Lost Boy

My morning has been this up and down roller coaster ride. And everything worked out. Then again, everything always works out. It’s the framing it in your mind that changes it from being a moment to an avalanche of negativity. I honestly did not frame things correctly to begin with, but with some help, I found my tools and climb the mountain avoiding more pitfalls on the way up.

I have become a lists guy. Yesterday, I made a list of all the stuff I needed to do today. I shouldn’t say all “needs”. Some were as simple as bringing in my guitar to get it re-strung by a friend. Nonetheless, I knew I was trapped for time and would need to be on point in the morning to get it all done. That is not at all what happened.

Before I left the bar, I forgot my tip money. At the time, I’d thought that I had lost it. Losing money, I could get over. I texted my boss and asked him to check and see if it was as there. I passed out in bed. I woke up in a jolt forty-five minutes before my alarm went off. I checked my phone, and knowing my boss, asked again about the money. My roommate was awake, which we talked about going to pick up something me things for me to de-clutter my room as well as necessary supplies like cat litter and cat food. I had checked my account yesterday, and all was good.

Narrator Voice: All was not good.

I got all the things with Marc. We strode up to the counter, and my card didn’t work. I tried it a second time before checking my account. My monthly gym membership was taken out. I did not in fact have enough money in my account. I could not in fact declutter my apartment. I could not in fact do laundry. This is me knowingly being dramatic.

First thing I did was step back and find the lesson learned. The embarrassment, that nervousness, and that confusion was something that I had felt before. I remember it happening when I lived back in South Dakota, or even when I first moved here. I hated that feeling. I hated knowing how little money I made, and knowing how hard I worked. Feeling that again made me gracious that it both didn’t happen as often, but also made me realize how far I had come in that moment. I was gracious to remember what it was like to be poor.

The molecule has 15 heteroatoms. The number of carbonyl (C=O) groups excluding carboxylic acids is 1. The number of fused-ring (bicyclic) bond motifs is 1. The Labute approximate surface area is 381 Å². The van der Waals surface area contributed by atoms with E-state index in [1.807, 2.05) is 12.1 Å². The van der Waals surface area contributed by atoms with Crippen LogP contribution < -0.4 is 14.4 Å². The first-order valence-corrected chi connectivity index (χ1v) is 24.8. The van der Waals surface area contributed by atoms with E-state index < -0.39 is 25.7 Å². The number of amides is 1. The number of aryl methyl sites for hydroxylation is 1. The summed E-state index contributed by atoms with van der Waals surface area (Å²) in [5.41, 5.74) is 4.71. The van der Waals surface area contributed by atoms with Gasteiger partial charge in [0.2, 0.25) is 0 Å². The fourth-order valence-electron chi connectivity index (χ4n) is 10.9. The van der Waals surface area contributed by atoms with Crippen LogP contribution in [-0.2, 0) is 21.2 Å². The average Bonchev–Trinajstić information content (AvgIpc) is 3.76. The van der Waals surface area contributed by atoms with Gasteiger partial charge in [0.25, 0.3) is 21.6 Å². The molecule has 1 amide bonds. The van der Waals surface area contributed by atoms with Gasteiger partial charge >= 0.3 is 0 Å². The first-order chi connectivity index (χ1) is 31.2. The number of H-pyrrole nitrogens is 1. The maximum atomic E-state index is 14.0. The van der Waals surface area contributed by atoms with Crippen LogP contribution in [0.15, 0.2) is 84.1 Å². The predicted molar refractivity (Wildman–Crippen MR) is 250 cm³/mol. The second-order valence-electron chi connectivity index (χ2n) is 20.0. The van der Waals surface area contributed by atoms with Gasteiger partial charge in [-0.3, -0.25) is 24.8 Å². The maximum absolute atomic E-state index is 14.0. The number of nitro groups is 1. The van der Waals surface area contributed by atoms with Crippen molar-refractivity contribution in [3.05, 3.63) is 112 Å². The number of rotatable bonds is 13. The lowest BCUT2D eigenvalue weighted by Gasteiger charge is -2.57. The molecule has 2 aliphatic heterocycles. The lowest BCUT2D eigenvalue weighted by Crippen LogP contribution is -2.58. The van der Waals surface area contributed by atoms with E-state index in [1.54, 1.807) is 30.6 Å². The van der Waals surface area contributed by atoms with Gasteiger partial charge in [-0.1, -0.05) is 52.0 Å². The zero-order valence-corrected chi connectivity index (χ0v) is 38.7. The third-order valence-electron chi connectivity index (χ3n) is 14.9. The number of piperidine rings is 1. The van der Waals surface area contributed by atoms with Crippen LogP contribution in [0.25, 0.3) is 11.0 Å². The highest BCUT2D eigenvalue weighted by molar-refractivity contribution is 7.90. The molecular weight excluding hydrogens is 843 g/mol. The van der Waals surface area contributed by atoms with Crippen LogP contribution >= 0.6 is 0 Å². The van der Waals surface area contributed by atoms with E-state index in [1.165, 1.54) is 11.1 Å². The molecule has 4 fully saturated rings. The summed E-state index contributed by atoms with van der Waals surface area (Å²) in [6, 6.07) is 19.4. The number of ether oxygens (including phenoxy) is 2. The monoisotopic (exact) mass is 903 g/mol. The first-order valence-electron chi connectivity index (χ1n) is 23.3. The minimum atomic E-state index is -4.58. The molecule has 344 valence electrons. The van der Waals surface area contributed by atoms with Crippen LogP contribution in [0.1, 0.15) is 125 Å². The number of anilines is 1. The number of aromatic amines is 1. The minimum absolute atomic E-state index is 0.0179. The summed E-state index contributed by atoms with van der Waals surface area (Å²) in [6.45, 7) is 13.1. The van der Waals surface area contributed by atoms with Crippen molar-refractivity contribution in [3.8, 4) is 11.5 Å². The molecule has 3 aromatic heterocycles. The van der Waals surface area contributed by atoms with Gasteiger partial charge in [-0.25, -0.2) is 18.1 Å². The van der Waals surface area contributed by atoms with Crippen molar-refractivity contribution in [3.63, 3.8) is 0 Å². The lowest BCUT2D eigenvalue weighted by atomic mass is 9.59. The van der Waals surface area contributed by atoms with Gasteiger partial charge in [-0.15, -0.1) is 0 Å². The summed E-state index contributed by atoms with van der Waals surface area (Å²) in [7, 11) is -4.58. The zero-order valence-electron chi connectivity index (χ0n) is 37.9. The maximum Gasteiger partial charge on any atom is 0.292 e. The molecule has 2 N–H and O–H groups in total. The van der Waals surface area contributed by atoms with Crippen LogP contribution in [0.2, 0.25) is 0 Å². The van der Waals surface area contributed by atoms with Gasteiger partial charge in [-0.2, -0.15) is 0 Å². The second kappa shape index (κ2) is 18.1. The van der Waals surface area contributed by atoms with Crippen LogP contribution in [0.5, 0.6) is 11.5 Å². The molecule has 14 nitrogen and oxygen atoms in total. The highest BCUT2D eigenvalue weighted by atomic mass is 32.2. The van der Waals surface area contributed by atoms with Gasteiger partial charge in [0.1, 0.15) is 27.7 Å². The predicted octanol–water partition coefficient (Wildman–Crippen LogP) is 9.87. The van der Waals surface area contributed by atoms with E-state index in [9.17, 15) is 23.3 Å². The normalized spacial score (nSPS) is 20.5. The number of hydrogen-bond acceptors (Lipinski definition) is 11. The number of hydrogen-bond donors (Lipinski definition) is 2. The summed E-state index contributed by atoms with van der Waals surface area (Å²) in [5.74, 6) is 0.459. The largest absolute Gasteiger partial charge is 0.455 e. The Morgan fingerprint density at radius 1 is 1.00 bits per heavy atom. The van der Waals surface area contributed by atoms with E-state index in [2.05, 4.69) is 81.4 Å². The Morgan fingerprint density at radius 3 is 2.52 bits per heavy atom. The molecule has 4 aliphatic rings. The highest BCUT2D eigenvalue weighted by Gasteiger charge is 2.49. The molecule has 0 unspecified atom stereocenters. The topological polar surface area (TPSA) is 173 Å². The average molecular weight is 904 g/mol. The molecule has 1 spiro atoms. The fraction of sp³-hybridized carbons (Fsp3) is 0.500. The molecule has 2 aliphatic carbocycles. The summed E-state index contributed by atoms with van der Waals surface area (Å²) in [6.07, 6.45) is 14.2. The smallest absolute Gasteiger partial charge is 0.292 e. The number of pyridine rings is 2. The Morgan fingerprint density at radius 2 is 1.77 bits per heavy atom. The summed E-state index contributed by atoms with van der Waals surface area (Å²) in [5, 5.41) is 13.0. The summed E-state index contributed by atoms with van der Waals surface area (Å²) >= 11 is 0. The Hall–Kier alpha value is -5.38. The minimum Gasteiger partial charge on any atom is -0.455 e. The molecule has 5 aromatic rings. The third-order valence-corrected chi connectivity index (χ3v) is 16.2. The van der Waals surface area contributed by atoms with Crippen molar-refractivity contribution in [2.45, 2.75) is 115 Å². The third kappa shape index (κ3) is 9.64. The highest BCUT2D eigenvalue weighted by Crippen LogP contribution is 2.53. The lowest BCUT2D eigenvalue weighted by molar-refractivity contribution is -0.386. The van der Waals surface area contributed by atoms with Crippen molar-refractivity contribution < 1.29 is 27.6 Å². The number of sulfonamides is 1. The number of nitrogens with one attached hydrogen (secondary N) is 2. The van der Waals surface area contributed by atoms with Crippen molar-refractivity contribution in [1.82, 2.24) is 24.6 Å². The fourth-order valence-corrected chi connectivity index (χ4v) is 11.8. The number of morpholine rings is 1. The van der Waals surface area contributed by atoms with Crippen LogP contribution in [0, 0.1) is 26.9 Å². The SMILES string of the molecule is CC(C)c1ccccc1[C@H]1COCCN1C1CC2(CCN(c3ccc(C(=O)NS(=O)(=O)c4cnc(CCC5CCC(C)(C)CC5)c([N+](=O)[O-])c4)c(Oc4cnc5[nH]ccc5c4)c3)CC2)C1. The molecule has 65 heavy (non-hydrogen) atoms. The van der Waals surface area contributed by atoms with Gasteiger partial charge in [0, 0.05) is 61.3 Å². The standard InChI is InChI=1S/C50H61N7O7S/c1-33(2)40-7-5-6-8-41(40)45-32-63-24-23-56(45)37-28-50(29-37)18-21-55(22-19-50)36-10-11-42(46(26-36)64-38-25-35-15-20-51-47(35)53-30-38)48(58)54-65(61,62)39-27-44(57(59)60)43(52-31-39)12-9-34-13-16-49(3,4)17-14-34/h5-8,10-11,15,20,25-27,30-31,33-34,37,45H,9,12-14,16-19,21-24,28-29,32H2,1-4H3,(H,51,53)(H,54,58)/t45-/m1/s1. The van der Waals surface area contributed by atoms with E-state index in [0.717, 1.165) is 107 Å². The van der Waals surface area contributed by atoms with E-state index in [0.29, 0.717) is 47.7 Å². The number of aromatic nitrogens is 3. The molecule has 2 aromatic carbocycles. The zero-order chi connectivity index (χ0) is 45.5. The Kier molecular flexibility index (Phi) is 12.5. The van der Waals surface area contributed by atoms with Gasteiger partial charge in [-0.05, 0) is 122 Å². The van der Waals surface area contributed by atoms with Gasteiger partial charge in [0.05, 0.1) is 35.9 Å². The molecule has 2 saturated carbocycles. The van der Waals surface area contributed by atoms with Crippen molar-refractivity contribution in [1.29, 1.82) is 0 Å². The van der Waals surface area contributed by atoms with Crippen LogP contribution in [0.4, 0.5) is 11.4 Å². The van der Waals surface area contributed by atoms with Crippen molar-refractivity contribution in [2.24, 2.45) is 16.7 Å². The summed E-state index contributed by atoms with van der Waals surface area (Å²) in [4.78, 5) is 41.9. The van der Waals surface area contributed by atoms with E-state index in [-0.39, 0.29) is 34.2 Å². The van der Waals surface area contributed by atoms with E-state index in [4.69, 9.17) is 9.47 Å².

I did not get the boxes needed to de-clutter my apartment, but my roommate hate boxes sitting there that I could use. (It was only two in comparison to the six I would need). He also said that his friend had more boxes that I could use. Instead of rushing out to get them immediately, I would need to wait a few days. The lesson here was patience.

Finally, I needed to do my laundry. I was super irritated to begin with. I was agitated that I would not have the time to do it throughout the week. My friend offered to let me do it at his place. I had to suck it up and carry my laundry to another city via the train, but I did not have to spend the 8 dollars to do it. I was gracious for the help. And it was nice to know that I could count on my friends.

Everything worked out, but it was not something I expected. The path isn’t always right in front of you or the one you choose, but things do work out if you keep a positive spin on things. You also need to let the path happen. Things will happen in their own time. It’s nice to know that the lessons are always there waiting to be learned. You can always learn from these follies. You can always re-establish a center. Balance is everything.

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